Ross Lehman (left) and Kevin Gudahl (right) as the twin Dromios in The Comedy of Errors. They wear identical "Dutch boy" blonde wigs, blue shorts, yellow-and-blue plaid short-sleeved shirts over gold knit long-sleeved T-shirts, and what looks like pale blue support socks with green slip-on canvas shoes.
Ross Lehman (left) and Kevin Gudahl play the twin Dromios in The Comedy of Errors at Chicago Shakespeare Theater Credit: Liz Lauren

Barbara Gaines started her tenure as artistic director for Chicago Shakespeare Theater (then called Chicago Shakespeare Workshop) in 1986 by staging Henry V on the rooftop of the Red Lion Pub. She’s closing it out with a production of The Comedy of Errors that contains a sly homage to that debut in the form of the St. Crispin’s Day speech.

The Comedy of Errors
Through 4/23: Tue 7:30 PM, Wed 1 and 7:30 PM, Thu-Fri 7:30 PM, Sat 2:30 and 7:30 PM, Sun 2 PM; also Thu 4/13 1 PM; no shows Tue 4/18 or Wed 4/19; Spanish subtitles Tue 4/11 7:30 PM, open captions Wed 4/12 1 and 7:30 PM, ASL interpretation Fri 4/14 7:30 PM; Chicago Shakespeare Theater, 800 E. Grand, 312-595-5600,, $45-$92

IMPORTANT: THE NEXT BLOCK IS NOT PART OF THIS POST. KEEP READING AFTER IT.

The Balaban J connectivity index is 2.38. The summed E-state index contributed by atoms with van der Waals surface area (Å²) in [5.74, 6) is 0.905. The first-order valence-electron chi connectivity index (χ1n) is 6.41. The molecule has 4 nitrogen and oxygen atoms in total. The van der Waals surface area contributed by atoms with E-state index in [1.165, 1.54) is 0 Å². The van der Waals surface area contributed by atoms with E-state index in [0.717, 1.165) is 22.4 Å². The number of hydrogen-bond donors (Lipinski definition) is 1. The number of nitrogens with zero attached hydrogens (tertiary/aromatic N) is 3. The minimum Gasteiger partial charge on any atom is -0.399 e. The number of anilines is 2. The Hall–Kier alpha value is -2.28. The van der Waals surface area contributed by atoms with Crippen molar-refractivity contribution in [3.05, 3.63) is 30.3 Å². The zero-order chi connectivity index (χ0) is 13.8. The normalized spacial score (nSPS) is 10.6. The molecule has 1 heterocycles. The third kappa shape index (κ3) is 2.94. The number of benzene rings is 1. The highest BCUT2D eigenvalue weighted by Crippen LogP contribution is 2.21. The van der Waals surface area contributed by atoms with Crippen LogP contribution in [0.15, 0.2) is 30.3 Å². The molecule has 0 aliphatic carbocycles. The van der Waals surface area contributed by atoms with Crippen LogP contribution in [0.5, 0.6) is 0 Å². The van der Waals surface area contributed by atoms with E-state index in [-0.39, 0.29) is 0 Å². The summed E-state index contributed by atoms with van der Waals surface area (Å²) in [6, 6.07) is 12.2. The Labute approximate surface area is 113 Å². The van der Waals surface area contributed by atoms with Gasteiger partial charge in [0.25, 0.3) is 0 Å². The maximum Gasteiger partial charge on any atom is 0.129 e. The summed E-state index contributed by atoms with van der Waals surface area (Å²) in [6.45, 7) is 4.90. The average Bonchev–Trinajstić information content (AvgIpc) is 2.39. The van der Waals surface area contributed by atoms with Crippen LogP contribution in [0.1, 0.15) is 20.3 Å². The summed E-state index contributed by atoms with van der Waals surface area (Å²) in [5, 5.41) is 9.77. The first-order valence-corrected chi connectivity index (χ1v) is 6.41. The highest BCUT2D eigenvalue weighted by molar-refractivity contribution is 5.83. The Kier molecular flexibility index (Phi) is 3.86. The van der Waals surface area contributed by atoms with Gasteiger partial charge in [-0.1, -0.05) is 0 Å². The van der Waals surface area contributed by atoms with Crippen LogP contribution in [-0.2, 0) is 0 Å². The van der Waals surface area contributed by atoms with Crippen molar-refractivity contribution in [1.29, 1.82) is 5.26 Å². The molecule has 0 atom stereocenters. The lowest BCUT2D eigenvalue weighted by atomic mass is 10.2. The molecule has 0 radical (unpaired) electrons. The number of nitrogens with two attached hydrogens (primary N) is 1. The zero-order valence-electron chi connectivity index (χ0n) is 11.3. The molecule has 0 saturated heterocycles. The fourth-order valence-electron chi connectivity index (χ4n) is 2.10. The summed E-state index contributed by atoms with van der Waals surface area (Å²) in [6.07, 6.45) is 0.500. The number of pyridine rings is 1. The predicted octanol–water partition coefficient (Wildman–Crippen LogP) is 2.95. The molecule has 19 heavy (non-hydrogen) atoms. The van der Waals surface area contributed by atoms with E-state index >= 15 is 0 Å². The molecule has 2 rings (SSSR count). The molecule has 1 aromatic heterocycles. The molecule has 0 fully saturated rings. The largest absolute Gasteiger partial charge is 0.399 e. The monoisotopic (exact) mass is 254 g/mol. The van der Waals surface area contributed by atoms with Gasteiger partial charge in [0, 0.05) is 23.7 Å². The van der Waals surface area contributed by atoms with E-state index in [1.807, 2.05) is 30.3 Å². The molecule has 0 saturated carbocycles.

First presented at Chicago Shakes in 2008, this Comedy of Errors features additional dialogue by Second City vet Ron West that creates a play-within-a-film-within-a-play setting. It’s 1940, and a film version of Shakespeare’s early farce about mistaken identity and twins separated at birth between Ephesus and Syracuse is being shot at breakneck speed at Shepperton Studios in London—in between bombing runs by the Luftwaffe.

But not even the threat of death from above can stop the hams from hamming it up, especially Kevin Gudahl’s Lord Brian Hallifax. Already disgruntled that he has to play one of the dim-witted servant Dromio twins, rather than one of the slightly less dense Antipholi (the other set of separated twins—just read the plot summary on your own), Hallifax keeps trying to work St. Crispin into the proceedings.

Meantime, the other Dromio and the film’s director, Dudley Marsh (Ross Lehman), is contending with an unfaithful wife (Susan Moniz), who also happens to be the leading lady, and a Hollywood crooner and RAF flyboy (Dan Chameroy) whose comfort with iambic pentameter is shaky. 

I saw that first outing and remember it fondly. This incarnation hits a little differently given the circumstances of Gaines’s imminent departure as AD and everything going on in our own embattled times. But even with many of the same players on board, Gaines’s valedictory production doesn’t waste much energy with soppy nostalgia. It’s a suitably silly and generally well-paced affair that both sends up and honors the worlds of make-believe on stage and screen. A fine final treat from Gaines for we happy few, indeed.